This article talks about the Seshat Database, a knowledge graph providing meaningful data about all human societies.
The history of the world sounds amazing and unimaginably massive.
Thanks to academics and scholars, we know a lot about the life of our ancestors, and thanks to the progress of technology, we now have lots of open data available on the internet. This data helped build the Seshat database. To gather and organize a knowledge graph covering large-scale human social evolution, however, is a huge challenge.
Seshat: Global History Databank
Named after the Egyptian goddess of wisdom, knowledge, and writing, Seshat, the Global History Databank aims to bring together the most current and comprehensive body of knowledge about human history in one place.
Researchers divided the world into a series of Natural Geographic Areas and collected datasets describing all of the specific historical societies or polities (an organized society; a state as a political entity) that had existed in those areas. By storing the data in a systematic way, different hypotheses about the rise and fall of large-scale societies across the globe and human history can be tested.
Here are some facts about the data in the Seshat database project:
- Academic collaboration seeking to create datasets describing every human society since 10,000BCE
- Major publications in 2018–19 in Nature and PNAS on the evolution of social complexity and religion based on a high-quality RDF DB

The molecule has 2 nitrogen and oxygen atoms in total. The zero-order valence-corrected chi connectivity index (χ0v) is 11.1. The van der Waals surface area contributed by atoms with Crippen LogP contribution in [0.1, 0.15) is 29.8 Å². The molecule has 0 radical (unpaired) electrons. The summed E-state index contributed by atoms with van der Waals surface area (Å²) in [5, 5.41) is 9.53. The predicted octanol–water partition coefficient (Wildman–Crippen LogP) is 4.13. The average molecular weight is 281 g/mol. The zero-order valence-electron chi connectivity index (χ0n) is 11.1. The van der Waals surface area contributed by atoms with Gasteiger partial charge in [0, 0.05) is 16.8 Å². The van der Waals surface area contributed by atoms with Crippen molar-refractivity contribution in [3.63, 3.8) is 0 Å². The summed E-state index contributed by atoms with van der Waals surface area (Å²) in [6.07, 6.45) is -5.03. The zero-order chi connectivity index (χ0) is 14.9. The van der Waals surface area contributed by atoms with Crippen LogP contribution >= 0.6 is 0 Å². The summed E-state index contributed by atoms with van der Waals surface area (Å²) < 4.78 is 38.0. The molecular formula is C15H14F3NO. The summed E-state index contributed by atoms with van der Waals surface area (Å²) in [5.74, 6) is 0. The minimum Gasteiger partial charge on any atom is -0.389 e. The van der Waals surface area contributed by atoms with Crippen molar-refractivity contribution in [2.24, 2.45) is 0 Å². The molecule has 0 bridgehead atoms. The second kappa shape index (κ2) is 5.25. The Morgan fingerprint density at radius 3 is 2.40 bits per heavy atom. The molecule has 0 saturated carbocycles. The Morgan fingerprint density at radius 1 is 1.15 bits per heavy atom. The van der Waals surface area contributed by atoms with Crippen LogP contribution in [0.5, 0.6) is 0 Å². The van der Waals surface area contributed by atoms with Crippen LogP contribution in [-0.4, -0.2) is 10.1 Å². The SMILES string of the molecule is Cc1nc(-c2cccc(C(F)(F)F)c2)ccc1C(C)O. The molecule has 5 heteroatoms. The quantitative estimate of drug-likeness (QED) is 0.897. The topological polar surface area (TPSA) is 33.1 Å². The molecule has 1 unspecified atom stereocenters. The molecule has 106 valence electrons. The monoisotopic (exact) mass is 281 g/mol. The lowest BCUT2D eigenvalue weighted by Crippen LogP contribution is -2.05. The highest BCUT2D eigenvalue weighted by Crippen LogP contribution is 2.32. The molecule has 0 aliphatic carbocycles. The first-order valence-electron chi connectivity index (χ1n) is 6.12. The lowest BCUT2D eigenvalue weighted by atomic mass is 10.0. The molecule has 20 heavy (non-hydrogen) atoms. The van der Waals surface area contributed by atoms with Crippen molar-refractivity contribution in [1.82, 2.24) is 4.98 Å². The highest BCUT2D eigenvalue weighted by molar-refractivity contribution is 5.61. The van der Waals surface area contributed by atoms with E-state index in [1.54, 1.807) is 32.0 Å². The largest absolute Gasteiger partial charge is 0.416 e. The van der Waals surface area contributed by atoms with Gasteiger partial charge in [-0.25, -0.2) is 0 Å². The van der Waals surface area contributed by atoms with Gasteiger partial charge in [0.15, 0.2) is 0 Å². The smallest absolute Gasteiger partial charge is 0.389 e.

- Sprawling collection of datasets covering 1000s of variables, mostly human entered and error-prone, with a wide variety of formats and schemata
In 2018, the Seshat researchers released several public datasets that can be found here. The challenge Seshat faced was finding a proper tool that can store the databank in a semantic way that lets researchers query, analyze, and collaborate with the data.
TerminusDB: Building the Git-like Seshat Database
Named after the Roman God of boundaries, TerminusDB is an open-source database that provides structured, semantically meaningful data for the rapid delivery of data-driven applications.
With TerminusDB’s unified OWL model, a semantic schema was created to capture all the complex aspects of the Seshat historical data model. We then wrote queries to ingest data and build an integrated knowledge graph.
Based on an immutable append-only MVCC in-memory triple-store, implemented in a custom rust storage library, directed by a Prolog logic engine, the Seshat database is efficient, safe, and allows Git-like operations – push, pull, clone, merge, and branch. With these advantages, multi-mastered cloud databases can be used to build automated pipelines for low-cost data publishing and distribution.
We used WOQL to ingest all of the Seshat data into a great big knowledge graph and then generate graphs showing the evolution of hundreds of different properties of historical societies as they changed over time.
The above graph shows all of the global historical timelines in Seshat, with each node representing a polity and the edges showing the ‘successor’ polity, the colour of the nodes represents the presence (green) or absence (red) of professional soldiers in each society.
Stay tuned as we will soon be publishing a detailed tutorial showing you how you can build your own knowledge graph using TerminusDB and the Seshat dataset.
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